How to Know if Refinancing Is Right for You

While refinancing offers many benefits, it's not for everyone. Whether you qualify to refinance your home will depend on several financial factors, including your credit score and home equity. Lenders will want to review your creditworthiness, same as when you first purchased your home. So, make sure your finances are in order before applying. Below are some helpful questions to ask before you refinance your home.

How Much Equity Do You Have in Your Home?

You can calculate the equity in your home by subtracting your current mortgage balance from a current market appraisal value of your home. The difference is your equity. Refinancing requires a minimum of 5% equity to work, but something closer to 20% is ideal. The more equity you have, the easier refinancing will be.

What’s Your Debt to Income Ratio?

Lenders want to know if you can afford to make the new monthly payments after you refinance. They will look at your debt to income ratio, and most will not approve a monthly payment that is more than 30% of your income. Lenders want to see your overall debt to income ratio below 43%, including student loans, car payments, child support, and other financial obligations.

Do You Have a Second Mortgage or Lien on Your Home?

Other loans and liens could create a challenge for refinancing. If you want to refinance your home, then consider resolving all liens and paying off any second mortgages first. Luckily, these exceptions do not make refinancing impossible, and in some cases, refinancing can help you consolidate two mortgages into one.

Do You Owe More than Your Home Is Worth?

In most cases, owing more than the current value of your home will make it challenging to refinance. However, there are some exceptions, including federal programs designed to help people refinance. You can check with your lender to see if you qualify for these programs.

Is Refinancing Your Home Really Worth It?

Interest rates and other factors have made this the perfect time for millions of Americans to refinance their homes. But is now the right time for you? Everyone's situation is unique, but there are several questions you may want to consider before you refinance.

Can You Afford to Refinance Your Home?

Refinancing can drastically improve your overall financial situation. Closing costs for a refinanced home loan will cost you between 2-4% of the total loan amount. If you do not have that kind of cash don't get discouraged. It is possible to roll these extra costs into your loan, but you will end up paying interest on the amount—increasing your overall costs. Additional costs you may need to consider when refinancing include points, taxes, and other lender fees.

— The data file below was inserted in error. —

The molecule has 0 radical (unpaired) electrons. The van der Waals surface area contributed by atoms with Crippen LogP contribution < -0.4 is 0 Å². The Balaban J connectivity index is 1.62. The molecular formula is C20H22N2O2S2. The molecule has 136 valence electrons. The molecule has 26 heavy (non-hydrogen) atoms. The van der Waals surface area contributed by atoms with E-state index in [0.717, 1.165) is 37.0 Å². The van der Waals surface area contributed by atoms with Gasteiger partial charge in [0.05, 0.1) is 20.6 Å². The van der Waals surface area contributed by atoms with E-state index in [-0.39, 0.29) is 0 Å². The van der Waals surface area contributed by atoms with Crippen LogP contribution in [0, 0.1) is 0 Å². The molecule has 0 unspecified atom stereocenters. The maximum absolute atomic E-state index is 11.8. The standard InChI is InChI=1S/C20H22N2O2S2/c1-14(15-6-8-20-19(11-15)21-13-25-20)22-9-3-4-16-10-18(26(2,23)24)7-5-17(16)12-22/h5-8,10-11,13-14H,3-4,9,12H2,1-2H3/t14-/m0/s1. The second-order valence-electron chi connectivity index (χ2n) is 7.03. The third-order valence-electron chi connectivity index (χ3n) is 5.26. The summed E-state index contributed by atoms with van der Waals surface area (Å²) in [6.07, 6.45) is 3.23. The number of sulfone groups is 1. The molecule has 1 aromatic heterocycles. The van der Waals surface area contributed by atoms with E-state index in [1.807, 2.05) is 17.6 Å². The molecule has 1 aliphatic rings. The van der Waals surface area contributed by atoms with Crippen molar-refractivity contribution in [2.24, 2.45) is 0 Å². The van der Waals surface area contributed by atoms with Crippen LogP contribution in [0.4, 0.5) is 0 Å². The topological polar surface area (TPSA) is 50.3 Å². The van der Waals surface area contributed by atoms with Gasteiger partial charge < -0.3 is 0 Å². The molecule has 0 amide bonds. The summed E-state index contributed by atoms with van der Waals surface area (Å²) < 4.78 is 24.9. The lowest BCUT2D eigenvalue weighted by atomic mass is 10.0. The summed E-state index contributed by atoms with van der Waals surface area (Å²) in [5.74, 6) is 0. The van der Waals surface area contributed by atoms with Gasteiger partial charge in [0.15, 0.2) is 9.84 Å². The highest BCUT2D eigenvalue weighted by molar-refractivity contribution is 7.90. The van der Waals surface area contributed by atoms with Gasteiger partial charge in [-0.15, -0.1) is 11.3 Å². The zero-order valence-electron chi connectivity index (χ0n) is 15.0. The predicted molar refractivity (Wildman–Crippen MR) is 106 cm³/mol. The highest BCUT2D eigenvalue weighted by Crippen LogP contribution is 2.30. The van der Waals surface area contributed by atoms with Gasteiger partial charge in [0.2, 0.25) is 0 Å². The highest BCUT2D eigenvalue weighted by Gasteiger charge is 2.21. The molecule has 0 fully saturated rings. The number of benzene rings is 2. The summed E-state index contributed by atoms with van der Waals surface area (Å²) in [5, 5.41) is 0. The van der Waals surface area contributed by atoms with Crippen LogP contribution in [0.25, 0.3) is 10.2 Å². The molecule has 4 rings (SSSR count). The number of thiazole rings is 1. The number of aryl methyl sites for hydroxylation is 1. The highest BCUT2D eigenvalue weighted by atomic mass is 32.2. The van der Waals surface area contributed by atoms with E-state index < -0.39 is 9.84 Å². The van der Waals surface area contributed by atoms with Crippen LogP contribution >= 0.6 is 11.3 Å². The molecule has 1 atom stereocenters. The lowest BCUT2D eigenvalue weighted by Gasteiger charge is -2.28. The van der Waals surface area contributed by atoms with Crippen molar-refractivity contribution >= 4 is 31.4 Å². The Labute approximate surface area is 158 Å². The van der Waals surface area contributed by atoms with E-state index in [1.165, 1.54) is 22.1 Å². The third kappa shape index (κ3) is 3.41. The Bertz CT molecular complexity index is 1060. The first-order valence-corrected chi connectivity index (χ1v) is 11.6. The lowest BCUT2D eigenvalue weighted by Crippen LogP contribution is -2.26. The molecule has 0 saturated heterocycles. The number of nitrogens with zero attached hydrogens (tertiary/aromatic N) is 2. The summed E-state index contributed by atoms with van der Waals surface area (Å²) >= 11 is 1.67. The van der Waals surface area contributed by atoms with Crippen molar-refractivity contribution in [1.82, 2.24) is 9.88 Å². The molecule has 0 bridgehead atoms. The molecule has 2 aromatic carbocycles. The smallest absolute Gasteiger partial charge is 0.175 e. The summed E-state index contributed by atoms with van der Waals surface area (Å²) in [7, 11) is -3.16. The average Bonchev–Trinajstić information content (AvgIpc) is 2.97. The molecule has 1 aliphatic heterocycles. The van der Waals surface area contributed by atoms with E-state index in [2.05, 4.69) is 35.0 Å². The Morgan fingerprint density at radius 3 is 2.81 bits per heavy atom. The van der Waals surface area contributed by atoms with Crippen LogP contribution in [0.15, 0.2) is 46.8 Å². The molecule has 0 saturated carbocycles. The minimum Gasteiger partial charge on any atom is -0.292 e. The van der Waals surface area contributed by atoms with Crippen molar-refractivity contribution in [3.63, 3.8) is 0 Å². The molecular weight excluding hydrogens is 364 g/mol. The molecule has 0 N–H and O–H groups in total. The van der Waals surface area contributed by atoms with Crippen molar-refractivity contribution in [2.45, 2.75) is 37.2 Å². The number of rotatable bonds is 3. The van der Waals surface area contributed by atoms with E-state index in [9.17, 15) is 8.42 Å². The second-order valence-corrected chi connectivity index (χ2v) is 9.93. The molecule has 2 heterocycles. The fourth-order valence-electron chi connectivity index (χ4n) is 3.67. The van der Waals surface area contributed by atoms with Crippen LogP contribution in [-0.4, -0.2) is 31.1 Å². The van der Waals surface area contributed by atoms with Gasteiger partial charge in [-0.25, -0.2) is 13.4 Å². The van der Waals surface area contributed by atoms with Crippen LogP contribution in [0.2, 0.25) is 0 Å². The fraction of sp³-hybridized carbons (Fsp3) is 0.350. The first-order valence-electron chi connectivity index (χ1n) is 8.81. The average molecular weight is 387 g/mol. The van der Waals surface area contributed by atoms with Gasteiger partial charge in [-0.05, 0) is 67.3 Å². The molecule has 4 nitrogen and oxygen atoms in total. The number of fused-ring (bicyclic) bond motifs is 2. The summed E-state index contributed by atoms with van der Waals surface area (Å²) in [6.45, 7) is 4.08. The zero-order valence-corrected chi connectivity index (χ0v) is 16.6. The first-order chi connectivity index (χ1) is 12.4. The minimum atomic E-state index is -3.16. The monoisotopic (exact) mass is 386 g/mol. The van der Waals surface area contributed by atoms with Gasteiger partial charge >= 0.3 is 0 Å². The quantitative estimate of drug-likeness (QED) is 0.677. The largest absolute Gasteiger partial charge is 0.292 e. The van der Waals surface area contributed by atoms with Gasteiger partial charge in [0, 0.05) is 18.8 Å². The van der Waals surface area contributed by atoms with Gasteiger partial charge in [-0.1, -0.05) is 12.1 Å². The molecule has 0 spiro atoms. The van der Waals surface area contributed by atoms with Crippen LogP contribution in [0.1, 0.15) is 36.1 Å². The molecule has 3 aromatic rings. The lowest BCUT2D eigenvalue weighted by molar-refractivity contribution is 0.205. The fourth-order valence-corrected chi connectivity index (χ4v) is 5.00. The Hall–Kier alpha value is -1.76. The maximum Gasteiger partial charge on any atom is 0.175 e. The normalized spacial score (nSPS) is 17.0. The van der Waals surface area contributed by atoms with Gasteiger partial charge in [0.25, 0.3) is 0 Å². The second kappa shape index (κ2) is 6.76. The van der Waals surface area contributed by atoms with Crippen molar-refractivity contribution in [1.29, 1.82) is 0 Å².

Will You Get Stuck Paying More When You Refinance?

Before you refinance, you should consider the amount of interest and principal you have already paid into your home. While refinancing can significantly lower your monthly payment, you may end up paying far more in the long run, depending on the type of loan and terms you choose. Switching to a shorter-term loan, such as a 15-year fixed, could help you pay less overall, but will also mean higher monthly payments. Work closely with your lender to identify terms that make sense for your financial goals.

Are You Planning to Move Soon?

If you and your family are not planning on staying put for a while, then refinancing might not work. There is usually a break-even point for refinancing your home. This is the amount of time it will take to recoup your closing costs. For example, if your closing costs were $2,500, but you saved $100 a month, then it would take you 25 months, or about two years to recoup those costs. Make sure you will be sticking around long enough in your home to make refinancing worth it.

Getting Started with Refinancing Your Mortgage

After carefully considering all your options, if you have decided that you are ready to refinance your home, then we have a plan to help get you there. Follow the steps below to refinance your home mortgage successfully.

Step 1: Define Your Goals

When you are ready to refinance, take time to write down your why. From lowering your monthly payments to getting rid of your PMI or MIP, refinancing can help you achieve a variety of financial goals. Be as specific as possible with these goals. This will help you and your lender identify a refi plan that is right for you.

Step 2: Select Your Loan

Once you know what your goals are, then it should be easy to identify the type of loan that can help get you there. Your lender will be able to give you loan options based on your specific situation, but in general, home refi loan options include:

  • Rate-and-Term Refinance Loans
  • Fixed-Rate Refinance Mortgage Loans
  • Adjustable-Rate Refinance Mortgage Loans
  • Cash-Out Refinance Loans
  • Cash-In Refinance Loans

Step 3: Shop Different Lenders

Not all lenders are the same, and their fees, interest rates, and closing costs can vary. Ask your lender some questions when you apply. Make sure that in addition to a reasonable price, they can provide the expertise and service you will need to complete the process on time and within your budget.

Step 4: Lock In Your Rate

After you find the right lender, work quickly to lock in a low-interest rate. That way if rates rise between now and the time you close, you won't be stuck paying extra.

Step 5: Close Your Loan

Closing is usually the easy part. It will work very similarly to when you first purchased your home, but this time no keys are exchanged. Once you sign your papers, pay your closing costs, and receive your Closing Disclosure, you will be all set.

Step 6: Celebrate!

This is the step you have been waiting for. You finally get to sit back and enjoy the benefits of all your hard work. Refinancing is not for everyone, but when it works out, it can help bring financial success to you and your family for years to come. So go home and celebrate, you earned it!

Get the Right Deal with First Service

We know refinancing your home can be intimidating. First Service provides expert financial advice so you can always make the right choice for you and your family. For more than 40 years we have given the hard-working people of Houston a simplified financial experience, and we can do the same for you.

Schedule a free consultation today to learn what your options are and whether refinancing your mortgage can help you accomplish your financial goals.